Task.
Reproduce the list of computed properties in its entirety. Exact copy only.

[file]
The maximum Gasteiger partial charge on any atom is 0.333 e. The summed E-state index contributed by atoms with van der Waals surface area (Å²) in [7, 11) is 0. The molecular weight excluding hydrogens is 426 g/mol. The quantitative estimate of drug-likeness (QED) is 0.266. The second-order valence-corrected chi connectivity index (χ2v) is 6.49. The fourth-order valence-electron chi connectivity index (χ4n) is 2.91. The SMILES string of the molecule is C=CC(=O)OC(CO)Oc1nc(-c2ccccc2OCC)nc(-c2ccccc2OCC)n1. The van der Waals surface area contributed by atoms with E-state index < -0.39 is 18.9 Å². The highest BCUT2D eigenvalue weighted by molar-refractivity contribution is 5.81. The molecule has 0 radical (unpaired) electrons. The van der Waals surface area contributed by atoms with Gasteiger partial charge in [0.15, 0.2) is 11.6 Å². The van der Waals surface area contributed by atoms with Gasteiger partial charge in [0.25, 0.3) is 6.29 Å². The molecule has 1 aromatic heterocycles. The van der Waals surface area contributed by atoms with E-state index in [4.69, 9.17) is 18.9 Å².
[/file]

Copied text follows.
The maximum Gasteiger partial charge on any atom is 0.333 e. The summed E-state index contributed by atoms with van der Waals surface area (Å²) in [7, 11) is 0. The molecular weight excluding hydrogens is 426 g/mol. The quantitative estimate of drug-likeness (QED) is 0.266. The second-order valence-corrected chi connectivity index (χ2v) is 6.49. The fourth-order valence-electron chi connectivity index (χ4n) is 2.91. The SMILES string of the molecule is C=CC(=O)OC(CO)Oc1nc(-c2ccccc2OCC)nc(-c2ccccc2OCC)n1. The van der Waals surface area contributed by atoms with E-state index < -0.39 is 18.9 Å². The highest BCUT2D eigenvalue weighted by molar-refractivity contribution is 5.81. The molecule has 0 radical (unpaired) electrons. The van der Waals surface area contributed by atoms with Gasteiger partial charge in [0.15, 0.2) is 11.6 Å². The van der Waals surface area contributed by atoms with Gasteiger partial charge in [0.25, 0.3) is 6.29 Å². The molecule has 1 aromatic heterocycles. The van der Waals surface area contributed by atoms with E-state index in [4.69, 9.17) is 18.9 Å².